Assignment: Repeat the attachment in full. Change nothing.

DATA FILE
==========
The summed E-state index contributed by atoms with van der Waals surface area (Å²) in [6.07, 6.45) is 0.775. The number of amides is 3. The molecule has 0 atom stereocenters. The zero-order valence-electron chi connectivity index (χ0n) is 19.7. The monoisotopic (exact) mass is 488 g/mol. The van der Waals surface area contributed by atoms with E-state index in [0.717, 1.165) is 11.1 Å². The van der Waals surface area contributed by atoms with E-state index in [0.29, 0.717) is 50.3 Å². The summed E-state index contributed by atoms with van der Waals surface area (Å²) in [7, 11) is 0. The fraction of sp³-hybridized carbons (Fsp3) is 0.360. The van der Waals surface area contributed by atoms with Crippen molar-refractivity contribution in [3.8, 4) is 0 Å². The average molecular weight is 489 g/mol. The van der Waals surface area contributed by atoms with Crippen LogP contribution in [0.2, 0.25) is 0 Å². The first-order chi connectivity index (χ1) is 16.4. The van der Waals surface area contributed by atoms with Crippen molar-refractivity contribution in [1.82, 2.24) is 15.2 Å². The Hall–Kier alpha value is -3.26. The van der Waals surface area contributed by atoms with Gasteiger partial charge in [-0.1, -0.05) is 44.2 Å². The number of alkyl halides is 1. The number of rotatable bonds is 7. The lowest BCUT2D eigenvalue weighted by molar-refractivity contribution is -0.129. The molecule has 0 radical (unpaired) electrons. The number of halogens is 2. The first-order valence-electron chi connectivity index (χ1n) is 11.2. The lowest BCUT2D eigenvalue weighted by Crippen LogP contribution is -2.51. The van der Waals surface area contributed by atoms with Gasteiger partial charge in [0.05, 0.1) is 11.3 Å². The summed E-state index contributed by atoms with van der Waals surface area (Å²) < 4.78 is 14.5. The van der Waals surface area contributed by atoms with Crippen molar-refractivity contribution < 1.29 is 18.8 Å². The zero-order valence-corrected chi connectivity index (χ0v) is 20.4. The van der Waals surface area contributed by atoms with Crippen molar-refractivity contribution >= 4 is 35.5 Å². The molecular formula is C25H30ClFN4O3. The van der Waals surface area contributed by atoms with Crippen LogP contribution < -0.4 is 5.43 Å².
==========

The summed E-state index contributed by atoms with van der Waals surface area (Å²) in [6.07, 6.45) is 0.775. The number of amides is 3. The molecule has 0 atom stereocenters. The zero-order valence-electron chi connectivity index (χ0n) is 19.7. The monoisotopic (exact) mass is 488 g/mol. The van der Waals surface area contributed by atoms with E-state index in [0.717, 1.165) is 11.1 Å². The van der Waals surface area contributed by atoms with E-state index in [0.29, 0.717) is 50.3 Å². The summed E-state index contributed by atoms with van der Waals surface area (Å²) in [7, 11) is 0. The fraction of sp³-hybridized carbons (Fsp3) is 0.360. The van der Waals surface area contributed by atoms with Crippen molar-refractivity contribution in [3.8, 4) is 0 Å². The average molecular weight is 489 g/mol. The van der Waals surface area contributed by atoms with Crippen LogP contribution in [0.2, 0.25) is 0 Å². The first-order chi connectivity index (χ1) is 16.4. The van der Waals surface area contributed by atoms with Crippen molar-refractivity contribution in [1.82, 2.24) is 15.2 Å². The Hall–Kier alpha value is -3.26. The van der Waals surface area contributed by atoms with Gasteiger partial charge in [-0.1, -0.05) is 44.2 Å². The number of alkyl halides is 1. The number of rotatable bonds is 7. The lowest BCUT2D eigenvalue weighted by molar-refractivity contribution is -0.129. The molecule has 0 radical (unpaired) electrons. The number of halogens is 2. The first-order valence-electron chi connectivity index (χ1n) is 11.2. The lowest BCUT2D eigenvalue weighted by Crippen LogP contribution is -2.51. The van der Waals surface area contributed by atoms with Gasteiger partial charge in [0.05, 0.1) is 11.3 Å². The summed E-state index contributed by atoms with van der Waals surface area (Å²) < 4.78 is 14.5. The van der Waals surface area contributed by atoms with Crippen molar-refractivity contribution < 1.29 is 18.8 Å². The zero-order valence-corrected chi connectivity index (χ0v) is 20.4. The van der Waals surface area contributed by atoms with Crippen molar-refractivity contribution >= 4 is 35.5 Å². The molecular formula is C25H30ClFN4O3. The van der Waals surface area contributed by atoms with Crippen LogP contribution < -0.4 is 5.43 Å².